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Gillies, Duncan


Was born at Overnewton near Glasgow, where his father had a market garden, in January 1834. His mother was a woman of great shrewdness and strength of character, much interested in the education of her children. Gillies was sent to the high school until he was about 14, when he entered an office in Glasgow. He emigrated to Australia and arrived in Port Phillip in December 1852. He went to the diggings at Ballarat, and it has been stated that he was one of the leaders of the diggers during the troubles which culminated at the Eureka Stockade in December 1854. This appears to be unlikely as he was little more than 20 at the time, and his name is not included among those of the prominent men by the historians of the period. However, in February 1858 he was elected a member of the first Ballarat mining board. In 1859 he was selected to represent Ballarat West in the legislative assembly of Victoria, and he was re-elected for the same constituency four times during the next 10 years. During this period he established a reputation in the house as a capable debater. In May 1868 he became president of the board of land and works in the Sladen (q.v.) ministry, but on going before the electors lost his seat. At the next election he came in for Maryborough and in June 1872 he was commissioner of railways and roads in the Francis (q.v.) and Kerford (q.v.) ministries from June 1872 to June 1875. He was again in office in October 1875 in the McCulloch (q.v.) ministry as president of the board of land and works and minister of agriculture. At the next election, held in 1877, he was returned for Rodney, but was unseated on the ground that undue influence had been used by the lands department by the issue of leases to electors during the contest. The committee found, however, that this influence had been used without the knowledge of the candidate. A new election was held in November, when Gillies was again returned, and he retained his seat in 1880. He was minister of railways in the shortlived Service (q.v.) ministry, and when Service returned to power in March 1883 had the same office, and in addition was minister of public instruction. When Service retired in February 1886 Gillies became premier and was also treasurer and minister of railways. This government lasted nearly five years, during a period of great confidence, and there was no doubt much extravagance. Gillies had the reputation of being shrewd and hardheaded, but he does not appear to have tried to check the extravagance of the time, and must take his share of the blame for the long period of depression that began in the early eighteen-nineties. He was for a time lukewarm on the question of federation, and in 1889, when Parkes (q.v.) raised the question again, was doubtful whether it was immediately practicable. However, during the Melbourne conference of 1890, over which he presided, he became more hopeful and agreed that the difficulties were not insuperable. Towards the end of the year Gillies brought before the Victorian parliament a huge railway bill involving an expenditure of about 8,000,000. Unemployment was increasing, partly on account of a great maritime strike, but principally because of the beginning of one of those reactions that always follow a boom period. On 5 November 1890 the Gillies ministry resigned and its leader never again held office. He was appointed agent-general in London in 1894 and held the position for about three years. On his return in 1897 he was elected to the assembly for Toorak, and in 1902 was unanimously elected speaker. But he showed failing health and powers, and a severe illness kept him away front the house for some months. He died on 12 September 1903. He had always been considered to be a bachelor, but after his death it was disclosed that in 1897 he had married in London Mrs Turquand Fillan who survived him without issue. He declined the honour of K.C.M.G. in 1887.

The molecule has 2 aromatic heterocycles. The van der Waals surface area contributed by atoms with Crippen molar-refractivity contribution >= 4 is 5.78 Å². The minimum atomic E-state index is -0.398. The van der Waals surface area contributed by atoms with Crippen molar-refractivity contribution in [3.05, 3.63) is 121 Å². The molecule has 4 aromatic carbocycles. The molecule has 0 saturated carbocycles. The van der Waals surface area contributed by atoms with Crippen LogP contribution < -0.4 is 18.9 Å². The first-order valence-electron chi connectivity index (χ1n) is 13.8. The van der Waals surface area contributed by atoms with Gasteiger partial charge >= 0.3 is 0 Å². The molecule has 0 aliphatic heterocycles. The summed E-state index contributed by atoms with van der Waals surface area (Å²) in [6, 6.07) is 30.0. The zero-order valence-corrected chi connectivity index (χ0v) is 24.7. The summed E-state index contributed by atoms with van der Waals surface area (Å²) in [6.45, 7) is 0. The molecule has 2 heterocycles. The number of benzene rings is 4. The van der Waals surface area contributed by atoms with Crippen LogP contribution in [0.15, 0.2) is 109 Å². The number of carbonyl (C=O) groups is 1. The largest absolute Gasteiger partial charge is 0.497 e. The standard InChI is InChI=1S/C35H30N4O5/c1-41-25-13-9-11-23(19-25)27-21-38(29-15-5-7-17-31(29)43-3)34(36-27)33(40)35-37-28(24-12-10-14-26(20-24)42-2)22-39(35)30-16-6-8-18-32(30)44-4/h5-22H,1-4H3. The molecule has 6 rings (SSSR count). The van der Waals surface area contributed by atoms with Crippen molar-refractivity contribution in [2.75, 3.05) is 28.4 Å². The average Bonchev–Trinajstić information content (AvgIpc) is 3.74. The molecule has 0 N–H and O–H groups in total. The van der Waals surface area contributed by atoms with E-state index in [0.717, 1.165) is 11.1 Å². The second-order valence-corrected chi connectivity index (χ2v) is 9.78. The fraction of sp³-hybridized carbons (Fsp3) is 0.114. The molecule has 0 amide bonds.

Gillies for most of his lifetime was not personally popular. He was considered reserved and somewhat unsympathetic, but towards the end of his life, when father of the house, he mellowed and was generally liked. As a freetrader and a one-time working man generally voting on the conservative side, he was much criticized by the protectionist and radical press. He originated little legislation of importance, but was a good administrator and a man of force of character, shrewd and honest of purpose.


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